WORDS BY ADAM DICKINSON | IMAGES COURTESY OF IVAN PEKLIN
This is the second of two parts to this interview, The Pit Stop spoke to Ukrainian driver Ivan Peklin on his career and how his life has changed following the Russian invasion six months ago.
In part one, Ivan discussed the early days of the war and how he processed the realisation that he was now living in a warzone.
Out of all the obstacles in Ivan Peklin’s path from war-torn Kyiv to returning to the track, it was an unexpected impracticality that stopped his first step.
With his plans to compete in this season’s ADAC GT4 ruined, he initially focussed on keeping race-fit and training in his simulator at home. But even that was harder than anticipated.
“I wasn't driving on the simulator for a month, it's in my room in Kyiv,” he says. “When I started I’d hear the rockets and it was super scary.
“When you're wearing headphones you're afraid you won't hear that so for the first month I was driving with only one ear on.
“Then when it was a little bit calmer I could put on both headphones and be 100% focussed.”
But Peklin’s been overcoming obstacles big and small for much longer than just the last six months.
He made the decision to switch to GT racing at the end of 2021 and had a seat locked down for a full season of the International GT Open Cup.
But in motorsport nothing’s ever truly locked down, as his experience shows. Racing with Jordan Pepper for Team Lazarus, the pair were in joint lead of the championship after the opening round and looking good for the season.
That turned out to be Peklin’s penultimate race of the season though, as financial problems forced the team to abandon the season. This season they’re back with just two drivers in Italian GT, and a ‘coming soon’ website.
Meanwhile Peklin had just a solitary round of Italian GT to mark the rest of this season, and was set to return for a full GT4 season in Germany before the Russian invasion.
Before all of that, his first dream was to be an F1 world champion, and he even had a positive first season out of karts in 2020 French Formula 4.
He took a win and podium early in the season but was unable to build on that, eventually finishing tenth and well behind championship winner and current F2 driver Ayumu Iwasa.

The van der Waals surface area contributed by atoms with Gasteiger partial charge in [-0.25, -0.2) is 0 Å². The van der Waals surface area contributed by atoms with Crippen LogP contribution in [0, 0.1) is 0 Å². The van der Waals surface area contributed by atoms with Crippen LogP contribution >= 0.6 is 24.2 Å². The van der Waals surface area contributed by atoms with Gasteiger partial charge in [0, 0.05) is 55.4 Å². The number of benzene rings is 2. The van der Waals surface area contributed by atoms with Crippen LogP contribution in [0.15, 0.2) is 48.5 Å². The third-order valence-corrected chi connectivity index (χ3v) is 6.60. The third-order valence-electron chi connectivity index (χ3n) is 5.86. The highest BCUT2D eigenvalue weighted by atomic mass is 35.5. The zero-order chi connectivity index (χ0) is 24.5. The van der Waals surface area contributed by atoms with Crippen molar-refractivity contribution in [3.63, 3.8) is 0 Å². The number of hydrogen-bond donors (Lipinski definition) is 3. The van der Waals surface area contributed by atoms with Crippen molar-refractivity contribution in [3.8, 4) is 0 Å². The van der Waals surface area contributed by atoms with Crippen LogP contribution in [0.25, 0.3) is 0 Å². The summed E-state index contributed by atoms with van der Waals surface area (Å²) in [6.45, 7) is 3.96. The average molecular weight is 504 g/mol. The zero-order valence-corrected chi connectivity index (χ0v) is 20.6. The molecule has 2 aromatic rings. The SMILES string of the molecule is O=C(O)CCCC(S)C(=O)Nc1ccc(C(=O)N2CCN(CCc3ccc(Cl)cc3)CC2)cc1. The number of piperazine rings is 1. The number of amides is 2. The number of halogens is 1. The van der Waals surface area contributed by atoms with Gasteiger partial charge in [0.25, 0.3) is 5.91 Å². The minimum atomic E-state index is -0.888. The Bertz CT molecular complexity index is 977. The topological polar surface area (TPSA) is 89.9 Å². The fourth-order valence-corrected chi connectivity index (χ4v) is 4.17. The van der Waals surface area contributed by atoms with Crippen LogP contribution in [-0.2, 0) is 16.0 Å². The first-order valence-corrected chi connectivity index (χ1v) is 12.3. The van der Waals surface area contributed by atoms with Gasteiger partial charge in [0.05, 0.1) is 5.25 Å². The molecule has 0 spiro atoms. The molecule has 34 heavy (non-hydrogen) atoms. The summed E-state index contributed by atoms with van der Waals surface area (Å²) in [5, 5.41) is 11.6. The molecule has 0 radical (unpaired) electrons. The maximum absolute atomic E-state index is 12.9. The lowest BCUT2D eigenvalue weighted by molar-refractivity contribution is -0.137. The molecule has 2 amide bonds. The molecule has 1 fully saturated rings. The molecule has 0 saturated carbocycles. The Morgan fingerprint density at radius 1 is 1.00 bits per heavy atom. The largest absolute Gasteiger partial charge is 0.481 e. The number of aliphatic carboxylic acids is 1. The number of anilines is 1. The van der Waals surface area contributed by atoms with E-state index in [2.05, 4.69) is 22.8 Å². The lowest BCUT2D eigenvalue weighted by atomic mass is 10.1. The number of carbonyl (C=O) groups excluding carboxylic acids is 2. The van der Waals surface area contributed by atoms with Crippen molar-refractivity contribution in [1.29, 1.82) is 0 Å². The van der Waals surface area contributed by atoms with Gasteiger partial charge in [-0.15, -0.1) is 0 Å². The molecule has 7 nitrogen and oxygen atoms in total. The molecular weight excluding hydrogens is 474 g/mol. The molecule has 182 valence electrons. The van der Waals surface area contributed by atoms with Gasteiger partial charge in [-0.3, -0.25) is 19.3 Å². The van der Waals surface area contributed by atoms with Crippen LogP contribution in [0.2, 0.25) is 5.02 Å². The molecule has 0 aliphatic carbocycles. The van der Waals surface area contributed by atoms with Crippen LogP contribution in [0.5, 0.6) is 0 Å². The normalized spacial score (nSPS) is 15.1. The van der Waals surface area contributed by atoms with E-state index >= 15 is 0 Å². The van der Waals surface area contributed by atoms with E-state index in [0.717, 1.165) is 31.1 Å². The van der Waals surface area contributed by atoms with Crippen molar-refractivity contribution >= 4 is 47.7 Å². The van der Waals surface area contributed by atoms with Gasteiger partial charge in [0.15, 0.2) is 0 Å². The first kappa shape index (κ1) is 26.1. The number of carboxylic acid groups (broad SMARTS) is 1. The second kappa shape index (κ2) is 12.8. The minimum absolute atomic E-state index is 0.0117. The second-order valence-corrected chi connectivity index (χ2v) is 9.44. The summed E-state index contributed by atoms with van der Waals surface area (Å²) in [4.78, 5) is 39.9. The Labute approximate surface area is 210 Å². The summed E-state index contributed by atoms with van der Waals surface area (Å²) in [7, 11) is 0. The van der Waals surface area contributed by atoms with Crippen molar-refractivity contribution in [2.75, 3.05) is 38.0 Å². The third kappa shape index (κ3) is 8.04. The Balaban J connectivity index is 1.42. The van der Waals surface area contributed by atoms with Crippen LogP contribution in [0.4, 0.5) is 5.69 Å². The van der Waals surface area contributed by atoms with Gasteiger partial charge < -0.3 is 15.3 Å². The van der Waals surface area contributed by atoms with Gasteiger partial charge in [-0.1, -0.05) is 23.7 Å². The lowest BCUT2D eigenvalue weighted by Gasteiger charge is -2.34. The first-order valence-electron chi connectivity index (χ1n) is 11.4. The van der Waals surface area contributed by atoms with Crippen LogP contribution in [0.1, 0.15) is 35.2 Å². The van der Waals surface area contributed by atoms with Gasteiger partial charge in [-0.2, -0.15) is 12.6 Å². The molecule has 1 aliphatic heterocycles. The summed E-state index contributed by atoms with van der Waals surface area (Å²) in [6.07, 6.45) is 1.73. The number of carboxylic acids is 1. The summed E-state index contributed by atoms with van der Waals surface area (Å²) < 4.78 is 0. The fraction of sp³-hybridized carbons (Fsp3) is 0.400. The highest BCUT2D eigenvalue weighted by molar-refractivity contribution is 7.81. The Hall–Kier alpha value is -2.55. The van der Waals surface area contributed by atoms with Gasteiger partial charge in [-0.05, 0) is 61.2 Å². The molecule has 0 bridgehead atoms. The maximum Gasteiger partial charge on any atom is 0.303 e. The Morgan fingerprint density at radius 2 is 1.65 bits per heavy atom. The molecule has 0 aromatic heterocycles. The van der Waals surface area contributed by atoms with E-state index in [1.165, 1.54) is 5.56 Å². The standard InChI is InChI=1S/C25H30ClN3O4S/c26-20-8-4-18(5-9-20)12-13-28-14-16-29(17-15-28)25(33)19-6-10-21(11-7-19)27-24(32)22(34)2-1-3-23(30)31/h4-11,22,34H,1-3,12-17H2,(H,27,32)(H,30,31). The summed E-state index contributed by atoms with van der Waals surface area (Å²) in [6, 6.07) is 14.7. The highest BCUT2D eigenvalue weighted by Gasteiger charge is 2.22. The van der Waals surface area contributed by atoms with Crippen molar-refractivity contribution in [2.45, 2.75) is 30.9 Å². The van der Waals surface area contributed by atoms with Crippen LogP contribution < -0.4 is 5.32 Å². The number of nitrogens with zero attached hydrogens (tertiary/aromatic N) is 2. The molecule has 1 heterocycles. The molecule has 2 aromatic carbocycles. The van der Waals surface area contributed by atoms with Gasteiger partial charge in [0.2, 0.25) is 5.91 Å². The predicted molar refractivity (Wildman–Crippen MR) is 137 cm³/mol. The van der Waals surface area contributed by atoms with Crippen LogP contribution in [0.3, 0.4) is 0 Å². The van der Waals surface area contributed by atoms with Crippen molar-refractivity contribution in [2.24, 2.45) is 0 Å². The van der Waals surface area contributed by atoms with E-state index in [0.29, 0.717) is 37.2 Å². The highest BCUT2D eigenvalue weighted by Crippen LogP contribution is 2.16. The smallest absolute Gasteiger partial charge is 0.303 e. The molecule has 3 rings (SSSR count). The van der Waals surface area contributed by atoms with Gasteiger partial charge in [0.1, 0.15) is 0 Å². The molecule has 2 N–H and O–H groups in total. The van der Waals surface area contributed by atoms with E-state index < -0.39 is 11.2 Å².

Standing 186cm tall and weighing in at 75kg, Peklin’s not the standard build for a formula racer and he estimated he was losing up to 3kph on straights in the F4 car just due to his physique.
But that, coupled with budgetary constraints making a move up to F3 extremely difficult, persuaded him to pivot his focus for 2021 and he’s not looked back since.
“We were looking around thought let's try GTs,” he says. “I went to a test, I’d never driven one before and I was amazed, it's faster than F4 and you have to do a lot more stuff.
“You have pitstops, and driver changes so it was a lot harder, F4 is almost karting because you have three pedals and gear shift and the steering whereas in GT you have to understand the car a lot more.
“It's very very interesting and with my budget and with my driving style I have a lot more chance to shine in GT than in the formulas and I'm happy with that.”
That’s not to say his ambitions have dropped though: “I would like to win do the big four - Le Mans, Nurburgring, Spa and Daytona and of course the ultimate goal is to race in the hypercar class in Le Mans and win.”
He’s got it all planned out too. GT3s can compete WEC and Le Mans from 2024 and by then he also hopes to have experience driving in the LMP2 class.
But while he’s laid the path out in his mind, he’s also stresses he’s taking it one step at a time: “We’re in the middle of this season, most of the race seats are taken but we're looking for different opportunities and I have some.
“I don't want to say yet but I’ll reveal when I sign the contract, first I have to do well this year, and then during the winter break we'll see what opportunities we have for 2023, hopefully it'll be GT3, but the first step is to do well this season and then move forward.”
From everything he’s talked about though, moving forward shouldn’t be a problem. Peklin’s been through perhaps more than anyone else this season to try and get his career back on track, and if he can race with even half the resilience he’s shown already, we should be seeing the Ukrainian flag flying high above a podium before the year is out.